.PO0 This is a copy of a paper I did for a doctoral course at East Texas State. You are we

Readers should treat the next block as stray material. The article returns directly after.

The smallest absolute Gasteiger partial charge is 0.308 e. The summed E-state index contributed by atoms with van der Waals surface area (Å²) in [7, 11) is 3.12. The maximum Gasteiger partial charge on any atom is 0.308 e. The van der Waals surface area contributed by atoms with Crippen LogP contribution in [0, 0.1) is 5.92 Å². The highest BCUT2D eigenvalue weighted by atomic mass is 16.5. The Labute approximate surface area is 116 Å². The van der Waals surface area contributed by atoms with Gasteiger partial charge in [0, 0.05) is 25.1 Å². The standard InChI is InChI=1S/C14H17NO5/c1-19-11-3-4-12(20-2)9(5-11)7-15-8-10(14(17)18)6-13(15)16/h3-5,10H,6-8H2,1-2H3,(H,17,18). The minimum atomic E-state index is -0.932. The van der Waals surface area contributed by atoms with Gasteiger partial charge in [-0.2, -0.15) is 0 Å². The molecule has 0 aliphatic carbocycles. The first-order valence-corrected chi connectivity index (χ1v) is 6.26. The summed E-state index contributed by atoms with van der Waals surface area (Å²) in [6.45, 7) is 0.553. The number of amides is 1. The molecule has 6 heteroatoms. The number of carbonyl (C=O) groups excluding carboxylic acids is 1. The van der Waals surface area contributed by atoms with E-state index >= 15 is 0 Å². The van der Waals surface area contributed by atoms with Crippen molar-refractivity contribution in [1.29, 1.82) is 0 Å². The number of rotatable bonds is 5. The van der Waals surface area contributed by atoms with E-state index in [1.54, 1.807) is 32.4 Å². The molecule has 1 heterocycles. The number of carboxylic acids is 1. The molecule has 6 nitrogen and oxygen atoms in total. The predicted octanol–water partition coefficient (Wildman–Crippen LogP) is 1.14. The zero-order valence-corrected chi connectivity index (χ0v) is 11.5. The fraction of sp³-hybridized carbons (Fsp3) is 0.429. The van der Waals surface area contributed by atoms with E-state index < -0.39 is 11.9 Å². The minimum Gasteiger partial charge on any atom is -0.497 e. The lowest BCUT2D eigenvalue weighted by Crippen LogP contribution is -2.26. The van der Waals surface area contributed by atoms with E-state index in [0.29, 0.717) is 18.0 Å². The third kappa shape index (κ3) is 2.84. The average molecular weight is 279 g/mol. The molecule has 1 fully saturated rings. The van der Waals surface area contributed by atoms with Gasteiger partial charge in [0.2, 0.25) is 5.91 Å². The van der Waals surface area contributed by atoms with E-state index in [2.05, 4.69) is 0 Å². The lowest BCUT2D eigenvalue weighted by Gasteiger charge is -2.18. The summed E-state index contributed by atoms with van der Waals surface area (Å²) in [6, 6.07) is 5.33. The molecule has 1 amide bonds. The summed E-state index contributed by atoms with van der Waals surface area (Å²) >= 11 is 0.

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.PO0 This is a copy of a paper I did for a doctoral course at East Texas State. You are welcomed to share this with others with the following exceptions. 1. Please share it intact with this notice 2. Please do not upload it to another BBS or information service without my permission and knowledge. NOTE: Permission is granted to Computers For Christ BBSs. CONTACT: CIES Christian Information & Education Service 1306 W. Buckingham #103/162 Garland, TX 75040 ph#: VOICE: 214-271-2487 10am-5pm CST M-F DATA: 214-271-2487 5pm-10am CST M-F 24hrs S-Su ----------------------------------------------------------------------------- SHOULD NEW AGE CHANGE STRATEGY BE USED IN EVANGELICAL CHRISTIAN CHURCHES? --------------------- A Term Paper Presented to Dr. V.L. Mike Mahoney -------------------- In Partial Fulfillment Of the Requirements of ACED 680 -------------------- by Richard N. Olivieri (c) May 1986 Should New Age change strategy be used in Evangelical Christian Churches? (c) 1986 By Richard N. Olivieri Overview To answer this question it is necessary to first define "New Age" and survey the basic root components and origins of New Age change strategy. In addition a comparison of the resultant philosophy of "New Age" to Evangelical Christian theology is needed to determine if the two are compatible. New Age change strategy is being formulated by a very diverse collection of special interest groups, political positions and philosophical views which has been given the name "New Age Movement." There are two major publications that are voices for the movement; The New Age Journal and The East-West Journal. Because of the diverse nature of the groups within the movement it would appear that there is no single coherent position that binds the members of the movement together. This is not at all the case. Origins of the New Age Groups The New Age groups are apparently brought together by underlying concepts and philosophies from several origins. These origins include: MYSTICISM: Mysticism here is that belief which relies on an intuitive body of knowledge that is hidden, but can be known through transcendental reality and which leads to union with the divine. Mysticism is linked with magic, theurgy, prayer, worship, religion, metaphysics, science and occultism. It is easy for a Christian to see that mysticism when it is involved with magic, metaphysics and occultism is not Christian and should be avoided. This distinction is less clear in the areas of prayer, worship, religion and perhaps even theurgy (compelling or persuading the God to do or not to do something). The aspect of mysticism is seen through out the origins of the New Age Movement and seems to be a distinctive quality of the movement's diverse groups. There is a valid Christian mysticism which can be seen in the functions of prayer, worship and the work of the Holy Spirit in the believer. It seems that the prime difference between New Age mysticism and Christian mysticism lies in the purpose and source of the mysticism. In New Age mysticism the purpose of mysticism is to enable the mystic to be empowered with secret hidden knowledge and power which will allow the mystic to control the elements of nature. The source of New Age mystical power is from an impersonal "Life Force" or also called the "Other". This Other or Life Force is a reservoir of spiritual power located or comprising a spiritual dimension or sphere which surrounds the earth. An advertisement from the May 1986 issue of New Age Journal best illustrates this concept. The advertisement describes the "Reiki" program; "The inherent Purpose of Reiki science is to give YOU direct contact and personal experience with universal energy without harm. This whole energy can be applied to ANY particular." (emphasis the same) The advertisement defines "rei ki" as "...a generic Japanese word meaning universal life energy." Here the purpose of New Age mysticism is clearly to plug the individual into the "socket" of Power, a power which is an impersonal Life force (shades of Star Wars!). The individual having been plugged in can then use this power on any particular area of life. SWEDENBORG, EMANUEL was an 18th Century mystic theologian and philosopher who influenced science, philosophy and religion. Swedenborg believed that the end goal of creation could only be achieved through man, but the process of achieving that goal is presently disrupted by man's misuse of freewill. TEILHARD de CHARDIN, PIERRE was a 20th century Jesuit philosopher who attempted to blend Christianity with evolution. He coined the words "cosmogenesis"-man is central in the world and "noogenesis"-growth of man's mind.[actually the word was first used by Vladimir Vernadsky] In Teilhard de Chardin's philosophic interpretation of Christian theology a cosmic process of evolution is moving all things toward a perfection in an "Omega" point. To Vernadsky earth is evolving from a biological stage to a stage of global conscious human effort (nooshpere). Chardin merely elaborates Vernadsky's view into a convergence of all things into the "Great Christ". Thus, to Chardin all roads lead to Christ and all things are accepted into Christ. This means all religions on earth will evolve into Christ. To the Evangelical Christian this is not Christian but anti-Christian. When Christ said "I am the way and the truth and the life. No man comes to the Father except through me. John 14:6 NIV", he did not mean that anyone believing anything could come to the Father. Christ meant that through personal faith in Him as Savior one has access to the Father. Chardin's theology is universalism mixed with evolution. THEOSOPHY is a religious philosophy with emphasis on mysticism, esoteric doctrine, occultism, monism and Eastern philosophy. Theosophy though ancient in origin is presently promoted through the Theosophical Society, founded by Helena Petrovna Blavatsky and is espoused by the New Age Movement. It is through the ideas and tenents of theosophy that the many diverse groups within the New Age find a common ground of purpose. The Theosophical Society affirms the following objectives: (1) to form a nucleus of the universal brotherhood of humanity, without distinction of race, creed, sex, caste or colour; (2) to encourage the study of comparative religion, philosophy, and science; and (3) to investigate unexplained laws of nature and the powers latent in man. ...One of the society's most controversial claims concerns the existence of a brotherhood of Great Masters or Adepts, who, it is asserted, have perfected themselves and are directing the spiritual evolution of humanity. (Ency. Brit:Vol 18, pg. 277) One of the fundamental principles of theosophy is that all souls are identified with the Universal Over-Soul and are obliged to undergo a cyclic pilgrimage through the Cycle of Incarnation. NEW THOUGHT is a metaphysical mind-healing movement that stresses "constructive thinking" (also known as "positive thinking"); Transcendentalism and "mind over matter" . Phineas P. Quimby is viewed as the leading originator of the New Thought movement. Quimby was a practicing hynotist and firmly believed that illness is a matter of the mind. From Quimby's writings a number of persons were influenced who then spread New Thought ideas into other groups and movements. These groups are not in total agreement on all of Quimby's or today's New Thought principles, but they all share in placing emphasis on the importance of the mind and proper thinking. According to New Thought principles, problems in life including illness are a matter of incorrect thinking. Groups which are usually considered to be within the New Thought movement or have adopted New Thought concepts include; Christian Science, Unity, Psychiana, and The I Am movement. Not all of these groups have prospered, but the basic principles of New Thought have been accepted into a wide range of modern day movements. Concepts like; mind-healing, divinity of man, and material prosperity as a result of "right thinking" can all be seen today in both secular and religious groups. It should be noted that several groups within the New Thought camp consider themselves Christian. The purpose of this paper is not to dispute the claims of groups, but to show the origins of New Age and to determine whether the New Age change strategy should be applied to Evangelical Christian churches. This author is well aware that many groups claim to be Christian and dispute of that claim would be and has been the subject of extended debate. There are certain aspects of New Thought which in themselves are not anti-Christian. Christians are to be constructive and positive in their thinking, but Evangelical Christian thought does not and should not encourage Christians to place their trust in "constructive/positive thinking" as their savior. Christians are to place their trust in Jesus Christ as their Savior. Christians are to believe in miracles and that prayer is a viable way to communicate their praise and requests to God. (Ryrie:14-15) But prayer is not some power to be conjured up with which the Christian then uses to cast a spell on the events of life. In Evangelical Christian thought prayer is not used to manipulate God so that the Christian may then live in wealth and good health. To accept such a view of prayer as a power to achieve wealth and health is to deny the very ministries of Paul, Peter, John, Stephen, and others in the New Testament who died without wealth and sometimes lived with enduring ailments (eg. Paul and Timothy). Resultant Philosophy and Change Strategy of the New Age Movement From the origins of mysticism, Swedenborg, Chardin, theosophy and New Thought there emerges a resultant philosophy and change strategy of the New Age movement. Within popular circles this philosophy is quite benign and unobtrusive. New Age is well represented by activists from a variety of popular causes. The "global consciousness" expressed by Chardin fuels the purpose of conservationists, environmentalists, Anti-apartheid, anti-nuclear groups causes . The onward momentum expressed in Chardin's mystical evolution suggests to New Age social change agents that solutions to society's problems cannot be found in the empiricism of the past. New Age change agents though in agreement with Marxist socialism in form are not willing to wait the indefinite period of time for society to develop into a utopia. New age agents are pushing for a radical change in history within the immediate future. (Bennis:413- 425) The philosophers of the New Age readily combine Eastern mysticism, evolution, chiliasm and Marxism into a change strategy which claims to be egalitarian but in fact is power-coercive in focus. Elise Boulding (whose view is echoed in the New Age Journal) calls for a break in history which is brought on by a global conscientization(Bennis:413-425). This conscientization is the result of intentional learning communities who have been "awakened" by making contact with the Other through the "dimension of transcendence. " Having tapped into the "dimension of transcendence" the members of these learning communities willingly, excitedly and joyfully commit their lives totally to the learning community and the task of being coparticipants with the Other in the awakening of society. This concept is straight out of the principles of theosophy placed within Chardin's global sphere. Conclusion As it has been noted, much of the New Age concepts and methods for change are not compatible with Evangelical Christian thought. It would appear that a few of the New Age ideas were in fact taken from Biblical and early Christian sources and then merged with mysticism and Eastern philosophy so that the result makes the ideas unacceptable to Evangelical Christian churches. Apart from the philosophy certain methods and concepts have been employed and should continued to be used in Evangelical churches. The sense of community within the church of believers and the aspect of a teaching church society are concepts that are seen in Biblical accounts of the early church and should be practiced in Evangelical churches today. The key difficulty of accepting New Age change strategy within the Evangelical Christian church lies in the focus of change. In Evangelical Christian thought Christ is not merely a great human who lived, died and was then raised to be a great master of the human race. Christ is the God-man, the ONLY begotten and INCARNATE Son of God who took on a perfect human nature. Ryrie states: Orthodoxy has always held that Jesus Christ was fully God and perfect man, and that these two natures were united in one person without forming a third nature (as Eutychius said) or two separate persons (as Nestorious taught). The central focus of the New Age is "man" and mankind's ability to shape its own future through transcendental communion with each other and the wholly Other. The "Other" is an impersonal supreme being (or force) which surrounds the earth and other worlds [Note: there are some variations of this description depending on the group]. This is in sharp contrast to Evangelical Christian thought which puts the focus on God who is directing a plan for the salvation of man through His Son, Jesus Christ, the Second Person of the Trinity. In Evangelical Christian thought God is a Tri-Unity of three Persons in One; whereas in New Age thought there is only the impersonal Other, a mystical force surrounding the Earth. In New Age "all roads lead to God"; whereas in Evangelical Christian thought there is only one way to God, Jesus Christ the Son of God. BIBLIOGRAPHY Bennis, Warren G., Kenneth D. Benne and Robert Chin, eds. The Planning of Change. New York: CBS College Publishing, 1985. Cairns, Earle E. Christianity Through the Centuries . Grand Rapids : Zondervan Publishing House, 1967. Crouse, Bill. The New Age Movement . Dallas: Probe Ministries, n.d. Hunt, Dave and T.A. McMahon. The Seduction of Christianity . Eugene : Harvest House Publishers, 1985. New Age Journal . Brighton, MA: Rising Star Associates, May 1986. Ryrie, Charles C. A Survey of Bible Doctrine . Chicago: Moody Press, 1972. Wasserman, Harvey. "The New Age Movement: The Politics of Transcendence." The Nation . 31 Aug. 1985, pp. 145-148. REFERENCES Bible. New International Version Encyclopaedia Britannica , 15th ed., S.v. "Mysticism, New Thought, Teilhard de Chardin, Theosophy"